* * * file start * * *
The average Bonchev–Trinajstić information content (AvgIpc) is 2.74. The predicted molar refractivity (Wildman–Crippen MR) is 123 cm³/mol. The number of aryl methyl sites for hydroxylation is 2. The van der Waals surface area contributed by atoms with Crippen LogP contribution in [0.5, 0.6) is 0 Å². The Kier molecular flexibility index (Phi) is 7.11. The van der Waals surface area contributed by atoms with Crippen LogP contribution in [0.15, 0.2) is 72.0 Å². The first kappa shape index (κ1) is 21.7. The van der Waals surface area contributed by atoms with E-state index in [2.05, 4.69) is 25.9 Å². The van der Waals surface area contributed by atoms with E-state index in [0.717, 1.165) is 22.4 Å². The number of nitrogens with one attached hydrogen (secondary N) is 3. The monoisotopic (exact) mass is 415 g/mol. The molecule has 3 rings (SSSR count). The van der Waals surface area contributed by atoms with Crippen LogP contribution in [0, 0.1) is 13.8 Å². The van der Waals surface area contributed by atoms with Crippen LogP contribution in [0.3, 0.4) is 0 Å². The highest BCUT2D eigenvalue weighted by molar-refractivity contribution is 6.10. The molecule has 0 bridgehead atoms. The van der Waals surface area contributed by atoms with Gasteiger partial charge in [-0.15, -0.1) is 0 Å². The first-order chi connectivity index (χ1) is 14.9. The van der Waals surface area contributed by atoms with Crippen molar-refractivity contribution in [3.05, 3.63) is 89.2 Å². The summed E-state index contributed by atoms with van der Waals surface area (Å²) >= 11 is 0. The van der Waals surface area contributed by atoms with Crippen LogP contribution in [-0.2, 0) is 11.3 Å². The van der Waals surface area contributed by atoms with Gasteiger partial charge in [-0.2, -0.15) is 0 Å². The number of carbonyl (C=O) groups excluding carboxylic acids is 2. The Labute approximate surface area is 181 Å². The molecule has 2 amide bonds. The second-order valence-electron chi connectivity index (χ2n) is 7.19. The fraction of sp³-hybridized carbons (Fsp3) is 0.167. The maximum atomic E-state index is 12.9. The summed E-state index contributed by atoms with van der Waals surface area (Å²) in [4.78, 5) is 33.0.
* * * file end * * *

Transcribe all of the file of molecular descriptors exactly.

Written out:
The average Bonchev–Trinajstić information content (AvgIpc) is 2.74. The predicted molar refractivity (Wildman–Crippen MR) is 123 cm³/mol. The number of aryl methyl sites for hydroxylation is 2. The van der Waals surface area contributed by atoms with Crippen LogP contribution in [0.5, 0.6) is 0 Å². The Kier molecular flexibility index (Phi) is 7.11. The van der Waals surface area contributed by atoms with Crippen LogP contribution in [0.15, 0.2) is 72.0 Å². The first kappa shape index (κ1) is 21.7. The van der Waals surface area contributed by atoms with E-state index in [2.05, 4.69) is 25.9 Å². The van der Waals surface area contributed by atoms with E-state index in [0.717, 1.165) is 22.4 Å². The number of nitrogens with one attached hydrogen (secondary N) is 3. The monoisotopic (exact) mass is 415 g/mol. The molecule has 3 rings (SSSR count). The van der Waals surface area contributed by atoms with Crippen LogP contribution in [0, 0.1) is 13.8 Å². The van der Waals surface area contributed by atoms with Crippen LogP contribution in [0.3, 0.4) is 0 Å². The highest BCUT2D eigenvalue weighted by molar-refractivity contribution is 6.10. The molecule has 0 bridgehead atoms. The van der Waals surface area contributed by atoms with Gasteiger partial charge in [-0.15, -0.1) is 0 Å². The first-order chi connectivity index (χ1) is 14.9. The van der Waals surface area contributed by atoms with Crippen molar-refractivity contribution in [3.05, 3.63) is 89.2 Å². The summed E-state index contributed by atoms with van der Waals surface area (Å²) >= 11 is 0. The van der Waals surface area contributed by atoms with Crippen LogP contribution in [-0.2, 0) is 11.3 Å². The van der Waals surface area contributed by atoms with Gasteiger partial charge in [-0.2, -0.15) is 0 Å². The number of carbonyl (C=O) groups excluding carboxylic acids is 2. The Labute approximate surface area is 181 Å². The molecule has 2 amide bonds. The second-order valence-electron chi connectivity index (χ2n) is 7.19. The fraction of sp³-hybridized carbons (Fsp3) is 0.167. The maximum atomic E-state index is 12.9. The summed E-state index contributed by atoms with van der Waals surface area (Å²) in [4.78, 5) is 33.0.